Vancouver’s city-center Chinatown has a new face these days. While you can still find old-time dim sum parlors and traditional markets piled high with durian, trendy restaurants and bars, art galleries and even a tiny sliver of a pie shop have moved in. We’ve got the scoop on the cool places to eat, drink and browse in one of the city’s oldest neighborhoods.
Dinner and Drinks
Bao Bei Chinese Brasserie helped launch Chinatown’s restaurant reboot, serving modern takes on traditional dishes. The fried rice has gone “kick ass,” with pork, clams, salted halibut and leeks, while shao bing (sesame flatbread) is stuffed with cumin-flavored lamb, pickled red onions and salted chilies. Pair the small plates with fun, Asian-inspired cocktails like the Guizhou Donkey (lemongrass-infused shochu, almond syrup, lime and ginger beer) or Wu Gang’s Tree (osmanthus gin, Amaro, grapefruit and Oregon’s Mirror Pond pale ale). Owner Tannis Ling has announced plans for a new Chinatown eatery, a Japanese-Italian hybrid called Kissa Tanto — definitely one to watch.
Sai Woo opened this year on the site of a former chop suey house, but this funky joint with exposed brick walls and an open kitchen is no basic noodle shop. With inventive sharing plates that start with Asian flavors and wander the world, you might graze on scallop crudo with fried milk, jerk chicken paired with radish cake and yams, or hot and sour mussels. If you can’t decide, order a prix fixe meal for the table and let the chefs feed you.
Diners are packing the communal concrete tables at Chinatown’s newcomer Torafuku for tapas gone eclectically Asian. There’s a “wannabe carbonara” of housemade pasta, local squash, bonito and double-smoked bacon; a “vegetarians only” plate of veggies and mozzarella with crispy mochi; and a “nice to meat you” dish of sweet and sour pork ribs served with spicy peanut brittle and cucumber salad. To focus your mind, sip a Yogi’s Dream, a green-tea-infused gin, kombucha, lemon and plum shrub creation.
In a restored heritage building, The Keefer Bar is Chinatown’s coolest cocktail lounge. The barkeeps combine housemade syrups, bitters and teas into apothecary-style cocktail concoctions, like the Dragon Fly, a blend of dragonfruit gin, sake, lemon, ginger syrup and magnolia bark tincture, or the Bloody Ming, which mixes vodka, guava, lemon, Worcestershire and Tabasco.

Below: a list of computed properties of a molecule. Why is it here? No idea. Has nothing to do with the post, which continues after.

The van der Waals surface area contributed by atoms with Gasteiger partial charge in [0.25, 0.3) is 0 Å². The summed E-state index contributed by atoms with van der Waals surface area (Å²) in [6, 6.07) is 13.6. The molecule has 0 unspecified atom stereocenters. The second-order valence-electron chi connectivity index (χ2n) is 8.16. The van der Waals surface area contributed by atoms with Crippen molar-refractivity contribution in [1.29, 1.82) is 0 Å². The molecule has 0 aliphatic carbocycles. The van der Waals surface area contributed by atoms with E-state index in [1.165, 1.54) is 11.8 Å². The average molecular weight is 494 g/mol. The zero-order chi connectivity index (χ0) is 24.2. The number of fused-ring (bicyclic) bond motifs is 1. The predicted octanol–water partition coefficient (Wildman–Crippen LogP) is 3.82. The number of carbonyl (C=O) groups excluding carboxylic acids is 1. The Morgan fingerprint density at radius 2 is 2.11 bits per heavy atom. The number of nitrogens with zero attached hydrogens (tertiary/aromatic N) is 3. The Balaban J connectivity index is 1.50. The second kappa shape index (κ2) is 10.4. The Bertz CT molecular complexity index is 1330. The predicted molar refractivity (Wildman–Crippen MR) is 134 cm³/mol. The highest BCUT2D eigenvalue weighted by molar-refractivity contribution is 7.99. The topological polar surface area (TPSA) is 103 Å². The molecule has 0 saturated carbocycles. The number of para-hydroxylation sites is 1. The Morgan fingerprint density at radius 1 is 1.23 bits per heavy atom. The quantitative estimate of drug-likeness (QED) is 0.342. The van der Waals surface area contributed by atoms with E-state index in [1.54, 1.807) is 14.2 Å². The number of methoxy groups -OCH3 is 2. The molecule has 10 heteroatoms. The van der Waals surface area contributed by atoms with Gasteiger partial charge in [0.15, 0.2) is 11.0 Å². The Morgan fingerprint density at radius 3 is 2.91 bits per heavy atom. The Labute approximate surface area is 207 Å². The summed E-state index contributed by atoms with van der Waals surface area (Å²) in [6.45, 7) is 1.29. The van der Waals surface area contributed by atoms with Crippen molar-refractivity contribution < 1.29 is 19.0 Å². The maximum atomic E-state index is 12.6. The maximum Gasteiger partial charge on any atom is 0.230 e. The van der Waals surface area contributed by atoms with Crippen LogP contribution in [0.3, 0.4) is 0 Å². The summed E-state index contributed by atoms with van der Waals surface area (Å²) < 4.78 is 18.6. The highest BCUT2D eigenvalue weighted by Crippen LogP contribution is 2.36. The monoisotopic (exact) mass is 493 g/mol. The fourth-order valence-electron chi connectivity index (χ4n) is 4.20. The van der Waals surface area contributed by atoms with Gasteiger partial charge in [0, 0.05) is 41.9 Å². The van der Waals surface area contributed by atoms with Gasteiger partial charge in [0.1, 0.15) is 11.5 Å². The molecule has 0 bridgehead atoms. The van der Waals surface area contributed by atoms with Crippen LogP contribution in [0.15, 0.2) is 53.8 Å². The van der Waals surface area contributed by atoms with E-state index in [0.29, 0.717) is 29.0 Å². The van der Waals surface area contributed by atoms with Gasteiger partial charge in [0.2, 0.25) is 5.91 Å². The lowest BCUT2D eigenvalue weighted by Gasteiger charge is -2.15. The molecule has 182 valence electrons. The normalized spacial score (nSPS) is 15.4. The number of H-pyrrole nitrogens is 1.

Chinatown’s most artistic destination is a striking private art museum in the neighborhood’s oldest building, where Vancouver real estate marketer Bob Rennie has amassed one of Canada’s largest contemporary collections. The Rennie Collection at the Wing Sang, in a dramatically renovated 1889 brick structure, shows periodic exhibitions of modern works. Lara Favaretto’s first Canadian solo exhibition, “Collected Works,” just closed on October 31. To visit the museum, reserve a spot on a free private tour, using the booking form on its website.
So retro it’s cool, The Pie Shoppe, a tiny slice of a Chinatown storefront run by sisters Andrea and Stephanie French, bakes first-rate homemade desserts in a parade of seasonally changing varieties. You can buy whole pies or just a slice of blackberry buttermilk, chocolate pecan, raspberry plum, salted honey and many more. To go with the pastry, they roast and brew their own organic, single-origin coffee. There are just a few seats, so you may need to ask for a takeout box and a fork. But that way, you can bring home an extra piece.